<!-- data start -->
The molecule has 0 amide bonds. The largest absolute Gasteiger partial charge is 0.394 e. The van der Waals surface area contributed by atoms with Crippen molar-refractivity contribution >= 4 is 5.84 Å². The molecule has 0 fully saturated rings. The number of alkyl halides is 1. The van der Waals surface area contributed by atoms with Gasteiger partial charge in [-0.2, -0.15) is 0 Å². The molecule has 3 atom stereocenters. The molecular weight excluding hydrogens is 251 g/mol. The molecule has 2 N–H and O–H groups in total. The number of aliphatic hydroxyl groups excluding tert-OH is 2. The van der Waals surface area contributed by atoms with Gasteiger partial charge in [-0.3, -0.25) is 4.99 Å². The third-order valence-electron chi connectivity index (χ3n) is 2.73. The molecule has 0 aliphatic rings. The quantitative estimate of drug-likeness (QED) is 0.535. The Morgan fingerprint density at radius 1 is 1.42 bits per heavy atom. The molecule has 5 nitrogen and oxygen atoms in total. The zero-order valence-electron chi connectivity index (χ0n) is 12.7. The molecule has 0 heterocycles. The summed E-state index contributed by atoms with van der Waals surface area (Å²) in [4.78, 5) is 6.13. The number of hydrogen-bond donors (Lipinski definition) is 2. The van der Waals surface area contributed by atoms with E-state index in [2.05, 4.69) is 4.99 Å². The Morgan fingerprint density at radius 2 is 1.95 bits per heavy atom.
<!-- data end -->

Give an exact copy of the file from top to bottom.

The molecule has 0 amide bonds. The largest absolute Gasteiger partial charge is 0.394 e. The van der Waals surface area contributed by atoms with Crippen molar-refractivity contribution >= 4 is 5.84 Å². The molecule has 0 fully saturated rings. The number of alkyl halides is 1. The van der Waals surface area contributed by atoms with Gasteiger partial charge in [-0.2, -0.15) is 0 Å². The molecule has 3 atom stereocenters. The molecular weight excluding hydrogens is 251 g/mol. The molecule has 2 N–H and O–H groups in total. The number of aliphatic hydroxyl groups excluding tert-OH is 2. The van der Waals surface area contributed by atoms with Gasteiger partial charge in [-0.3, -0.25) is 4.99 Å². The third-order valence-electron chi connectivity index (χ3n) is 2.73. The molecule has 0 aliphatic rings. The quantitative estimate of drug-likeness (QED) is 0.535. The Morgan fingerprint density at radius 1 is 1.42 bits per heavy atom. The molecule has 5 nitrogen and oxygen atoms in total. The zero-order valence-electron chi connectivity index (χ0n) is 12.7. The molecule has 0 heterocycles. The summed E-state index contributed by atoms with van der Waals surface area (Å²) in [4.78, 5) is 6.13. The number of hydrogen-bond donors (Lipinski definition) is 2. The van der Waals surface area contributed by atoms with E-state index in [2.05, 4.69) is 4.99 Å². The Morgan fingerprint density at radius 2 is 1.95 bits per heavy atom.